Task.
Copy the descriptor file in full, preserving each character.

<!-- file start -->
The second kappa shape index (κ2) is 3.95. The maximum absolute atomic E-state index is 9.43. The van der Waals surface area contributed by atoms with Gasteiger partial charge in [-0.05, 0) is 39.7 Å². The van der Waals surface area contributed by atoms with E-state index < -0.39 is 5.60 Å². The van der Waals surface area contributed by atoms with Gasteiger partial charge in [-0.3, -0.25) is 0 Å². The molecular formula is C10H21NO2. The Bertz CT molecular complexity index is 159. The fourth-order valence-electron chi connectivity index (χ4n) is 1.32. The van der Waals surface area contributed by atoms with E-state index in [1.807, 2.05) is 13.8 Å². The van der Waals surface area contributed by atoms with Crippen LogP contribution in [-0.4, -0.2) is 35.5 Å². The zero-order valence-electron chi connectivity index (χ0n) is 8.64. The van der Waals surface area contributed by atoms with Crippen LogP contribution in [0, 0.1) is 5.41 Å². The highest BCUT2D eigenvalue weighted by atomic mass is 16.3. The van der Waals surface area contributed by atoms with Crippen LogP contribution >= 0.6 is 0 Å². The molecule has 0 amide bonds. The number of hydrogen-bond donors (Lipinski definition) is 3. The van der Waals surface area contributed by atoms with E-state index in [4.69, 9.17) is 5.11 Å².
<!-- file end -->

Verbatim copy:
The second kappa shape index (κ2) is 3.95. The maximum absolute atomic E-state index is 9.43. The van der Waals surface area contributed by atoms with Gasteiger partial charge in [-0.05, 0) is 39.7 Å². The van der Waals surface area contributed by atoms with E-state index < -0.39 is 5.60 Å². The van der Waals surface area contributed by atoms with Gasteiger partial charge in [-0.3, -0.25) is 0 Å². The molecular formula is C10H21NO2. The Bertz CT molecular complexity index is 159. The fourth-order valence-electron chi connectivity index (χ4n) is 1.32. The van der Waals surface area contributed by atoms with E-state index in [1.807, 2.05) is 13.8 Å². The van der Waals surface area contributed by atoms with Crippen LogP contribution in [-0.4, -0.2) is 35.5 Å². The zero-order valence-electron chi connectivity index (χ0n) is 8.64. The van der Waals surface area contributed by atoms with Crippen LogP contribution in [0, 0.1) is 5.41 Å². The highest BCUT2D eigenvalue weighted by atomic mass is 16.3. The van der Waals surface area contributed by atoms with Crippen LogP contribution >= 0.6 is 0 Å². The molecule has 0 amide bonds. The number of hydrogen-bond donors (Lipinski definition) is 3. The van der Waals surface area contributed by atoms with E-state index in [4.69, 9.17) is 5.11 Å².